Findings Support ACO Model of Care

Driving value-based care through incentives that reward lower-cost delivery measures showed promising results in a recent study.

Driving value-based care delivery through incentives that reward lower-cost measures showed promising results in a recent study. It found that using a commercial health insurer's large scale health plan, designed to improve quality and lower costs for private subscribers, also lowered costs for Medicare patients.

Harvard University researchers Dr J. Michael McWilliams, Dr Bruce Landon, and Dr Michael Chernew analyzed 11 health systems that used Blue Cross Blue Shield of Massachusetts' alternative quality contracts (AQCs). Under these ACQs, certain quality measures are used to drive lower-cost spending when caring for Medicare beneficiaries. The contracts resulted in improved quality, while spending fell 1.9% in the first year and 3.3% in the second year.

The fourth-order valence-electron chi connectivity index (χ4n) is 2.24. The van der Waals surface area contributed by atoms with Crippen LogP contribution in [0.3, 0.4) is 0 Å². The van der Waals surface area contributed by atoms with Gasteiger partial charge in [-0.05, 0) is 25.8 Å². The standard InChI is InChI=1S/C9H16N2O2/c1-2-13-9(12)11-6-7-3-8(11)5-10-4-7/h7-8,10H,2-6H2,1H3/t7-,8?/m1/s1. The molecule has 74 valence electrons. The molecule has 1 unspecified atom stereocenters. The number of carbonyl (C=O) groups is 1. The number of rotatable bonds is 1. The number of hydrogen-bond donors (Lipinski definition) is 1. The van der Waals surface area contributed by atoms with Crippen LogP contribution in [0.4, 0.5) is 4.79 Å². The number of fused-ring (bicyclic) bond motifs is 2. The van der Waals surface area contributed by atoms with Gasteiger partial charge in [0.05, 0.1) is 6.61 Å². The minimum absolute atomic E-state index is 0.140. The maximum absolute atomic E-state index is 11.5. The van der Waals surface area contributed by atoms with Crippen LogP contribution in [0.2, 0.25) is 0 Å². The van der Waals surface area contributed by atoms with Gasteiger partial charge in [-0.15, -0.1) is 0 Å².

"These findings suggest that provider groups are willing—and able—to make systemic changes that result in higher-value care for patients across the board," said Dr McWilliams, "Additional efforts such as recent state initiatives to contain spending may be needed to foster multipayer participation in new payment systems. Our study of an early ACO program in Massachusetts suggests the potential for these payment models to drive systemic changes in care delivery."

These alternative contracts could provide evidence as to how accountable care organizations might operate using incentive-based contracts. They also demonstrate that while providers have made changes to reduce spending, they can do much more in quality improvement strategies.

“Annual rates of low-density lipoprotein cholesterol testing differentially improved for beneficiaries with diabetes in the intervention group by 3.1 percentage points and for those with cardiovascular disease by 2.5 percentage points, but performance on other quality measures did not differentially change,” the authors wrote.

Widespread savings could encourage additional hospitals and medical groups to more openly enter into incentive-based contracts that would improve their standards in quality of care.

Around the Web

Private-payer ACOs Good for Medicare, Study Says [Modern Healthcare]

Lower Costs from Commercial Alternative Quality Contract Spill Over to Patients Not Covered by the Plan [Medical Xpress]

Mass. Study: Savings ‘Spillover’ From Blue Cross Global Plan [Common Health]